At the very last minute, Stupak agreed to accept an executive order stating the status quo, a face-saving solution to his imagined problem.
Not for Kids
The debate over health care has left the body politic in critical condition. Congress has suffered such a steep decline in behavior that parents might want to leave their young ones at home to watch “Mr. Smith Goes to Washington” rather than take a spring pilgrimage to the nation’s capital.
Decorum has only gone downhill since Republican Representative Joe Wilson of South Carolina yelled “You lie” during the president’s address to Congress last September. It hit bottom with Republican Representative Randy Neugebauer of Texas shouting “baby killer” when Stupak spoke on the House floor.
At the Capitol, Republicans egged on militant crowds by waving “Kill the Bill” signs from a balcony. Thus inspired, some protesters spat on a black lawmaker and shouted a slur at a gay one.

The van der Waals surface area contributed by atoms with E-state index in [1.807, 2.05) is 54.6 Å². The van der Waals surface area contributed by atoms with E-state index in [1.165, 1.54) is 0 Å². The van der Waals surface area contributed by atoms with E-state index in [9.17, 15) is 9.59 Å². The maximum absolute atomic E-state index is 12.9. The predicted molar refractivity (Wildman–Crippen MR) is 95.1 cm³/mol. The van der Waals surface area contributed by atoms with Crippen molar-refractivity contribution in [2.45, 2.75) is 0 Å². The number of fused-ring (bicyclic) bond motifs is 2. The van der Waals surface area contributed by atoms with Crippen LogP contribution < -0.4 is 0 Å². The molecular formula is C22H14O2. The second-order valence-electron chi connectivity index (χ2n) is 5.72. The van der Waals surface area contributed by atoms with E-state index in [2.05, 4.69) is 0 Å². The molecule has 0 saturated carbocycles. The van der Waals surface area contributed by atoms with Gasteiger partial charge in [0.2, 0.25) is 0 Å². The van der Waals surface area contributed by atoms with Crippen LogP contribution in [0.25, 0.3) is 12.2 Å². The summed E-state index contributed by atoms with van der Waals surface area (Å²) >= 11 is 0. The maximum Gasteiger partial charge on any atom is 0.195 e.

Republicans are doubling down on their anger, vowing to challenge the legislative reconciliation process tooth and nail -- although their first challenge failed on Monday.
Burned at Stake
Republican National Committee Chairman Michael Steele accused the Congressional Budget Office of lying because its evaluation of the bill’s costs didn’t support his party’s line. Now the RNC is raising money through a Web site, www.firenancypelosi.com, that shows House Speaker Nancy Pelosi engulfed by flames like Joan of Arc burning at the stake.
Wilder than usual, conservative blogs and talk radio are comparing the bill to the Kansas-Nebraska Act of 1854, a proximate cause of the Civil War.
As for the most recent Republican standard-bearer, Senator John McCain told an Arizona radio station there’d be “no cooperation for the rest of the year.” After White House adviser David Axelrod called that attitude “OK on the sandlot,” McCain’s spokeswoman shot back, “that’s what strong, independent members do -- you’d know that if you had ever worked for one.”